The 1st generation Subaru XV (also known as the Crosstrek in other markets) was a standout subcompact crossover since 2012 because it genuinely ran its active all-wheel-drive system, albeit still with a front bias torque split of 60:40, all the time while still achieving 26 mpg City and 34 mpg Highway fuel economy, unlike the rest of the competition which would engage the rear wheels either electronically only at low speed or during traction slippage. This made for a very confidence inspiring all-weather drive for buyers who wanted a taller small hatchback but didn’t want or couldn’t afford to get the full SUV treatment.
Despite being very conservative in the power department, (practically every Subaru fan wanted a turbo installed in the excellent chassis) the outgoing XV was a very good all-around vehicle with strong values and a healthy and very usable 8.7-inch ground clearance. We actually still have a blue one in our C! Fastfleet. Now 5 years later, the all-new 2nd generation model is out and it is even better, more spacious, and even more full-featured, BUT, it is still quite the conformist in the engine department. The new XV uses the lighter direct injection 2.0-liter flat-4 engine from the current 5th generation Impreza, which has a higher compression ratio (is supposed to be 80% new) with a power increase of 4hp at 200 rpm less engine speed and the same 145 lb ft of torque as before but also at 200 less revs. The new engine combined with the updated CVT, which now has a greater ratio spread with virtual 7-stepped (up by one) predetermined ratios via paddle shifters, actually make up for the roughly 60-pound weight increase and allows the XV to perform marginally better than before with a touch more enthusiasm but at the cost of a little fuel economy.
The XV is again based on the Impreza chassis; this time on the newer Subaru Global Platform which is longer and supposedly as much as twice as rigid compared to the old platform. The wheelbase is 1.2 inches longer; the body is .6 inches longer and .9 inches wider, with 153 liters more interior volume, and 2.6 liters more fuel in the tank. It gets retuned suspension with more bracing, a quicker steering ratio from a 16.0:1 to a 13.0:1, active torque vectoring, revised brakes which are stronger and easier to modulate, now has X-Mode that can be activated at speeds below 40 km/h but will engage at 30 km/h and below, and also Hill Descent Control which is operational up to short of 20 km/h among other new features. Some other highlights are the bigger 18” x 7J alloys mated to excellent Bridgestone Dueler H/P Sport 225/55R18 98V tires, a powered driver’s seat, aluminum pedals, High Beam Assist, rain-sensing wipers, Rear Cross-Traffic Alert, Blind-spot detection, multiple SRS bags, full LED lighting with LED Steering Responsive Headlights (SRH), moonroof, and EyeSight® Driver Assist Technology which manages the adaptive cruise control and the automated pre-collision braking system.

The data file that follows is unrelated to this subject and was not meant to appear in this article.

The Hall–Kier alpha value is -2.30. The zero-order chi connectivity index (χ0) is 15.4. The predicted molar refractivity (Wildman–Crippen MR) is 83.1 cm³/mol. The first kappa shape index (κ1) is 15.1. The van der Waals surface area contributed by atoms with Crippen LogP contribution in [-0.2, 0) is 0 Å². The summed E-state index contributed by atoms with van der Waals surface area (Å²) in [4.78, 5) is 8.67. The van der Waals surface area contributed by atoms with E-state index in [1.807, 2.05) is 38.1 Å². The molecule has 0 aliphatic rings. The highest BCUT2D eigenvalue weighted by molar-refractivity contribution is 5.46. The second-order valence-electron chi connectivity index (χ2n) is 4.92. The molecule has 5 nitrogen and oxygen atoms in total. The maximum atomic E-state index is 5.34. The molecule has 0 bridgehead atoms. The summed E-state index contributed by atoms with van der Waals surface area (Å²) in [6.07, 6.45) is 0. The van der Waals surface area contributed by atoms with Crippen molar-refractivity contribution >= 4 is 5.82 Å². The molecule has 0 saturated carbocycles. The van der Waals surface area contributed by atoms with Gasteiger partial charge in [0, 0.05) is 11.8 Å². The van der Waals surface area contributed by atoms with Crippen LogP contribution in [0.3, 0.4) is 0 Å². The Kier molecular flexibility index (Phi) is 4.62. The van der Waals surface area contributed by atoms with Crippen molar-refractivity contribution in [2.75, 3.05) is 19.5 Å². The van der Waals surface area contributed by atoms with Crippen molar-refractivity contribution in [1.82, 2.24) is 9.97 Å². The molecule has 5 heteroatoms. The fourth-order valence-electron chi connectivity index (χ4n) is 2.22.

The new interior reflects the redesign which is both an evolution from the outgoing model. The new seats are considerably better looking, more supportive and more comfortable especially at the rear with a wealth of orange stitching that is also applied nicely on the dashboard, center tunnel, steering wheel, and shift boot. The 6-speaker 180-watt infotainment system now uses an upgraded 8-inch touchscreen which is also the monitor for the rear camera. The multi-function display found top and center on the dashboard as before now has a wider array of data with crisper graphics. The standard XV 2.0i does have much less standard equipment; our test unit was the more loaded 2.0i-S variant which has the lion’s share of features. The slight weight gain, thanks mostly to the larger proportions and higher level of standard equipment, is also because of the extensive noise reduction measures that include the new thicker glass all-around.
The ride is much better than before in a much quieter cabin. For mild off-roading, the angle of approach remains the same at 18 degrees but the rear angle of departure is slightly more at 29 degrees from 27.7 in the old model. The XV still rolls more than I had hoped, but then again, the overachieving crossover isn’t supposed to handle like an Impreza. Given the new design, the higher level of standard features, and the larger cabin, I would now recommend the Subaru XV over the Mazda CX-3, making it the best in its class. Now if Subaru would insert the BRZ’s 205 bhp 2.0-liter flat-4 engine in it, which would definitely fit, then that would take the XV to a whole other level!
Specification – 2017 Subaru XV 2.0i-S
Engine: Flat-4, 1995 cc, dohc 16V, Direct Injection, DAVCS, Lineartronic CVT
Max power: 152 bhp @ 6000 rpm
Max torque: 145 lb ft @ 4000 rpm
0-100 km/h (0-62mph): 9.8 sec.
Top Speed: 192 km/h (120 mph)
Fuel Mileage: 27 mpg City / 33 mpg Highway
Price as tested: PhP 1,520,000.00 (estimated)
C! RATING 9.5 /10
+Good looking, versatile, standout packaging, more spacious and comfortable.
-No 8-speaker Harman/Kardon stereo option, power and delivery is better than before but still leaves you wanting.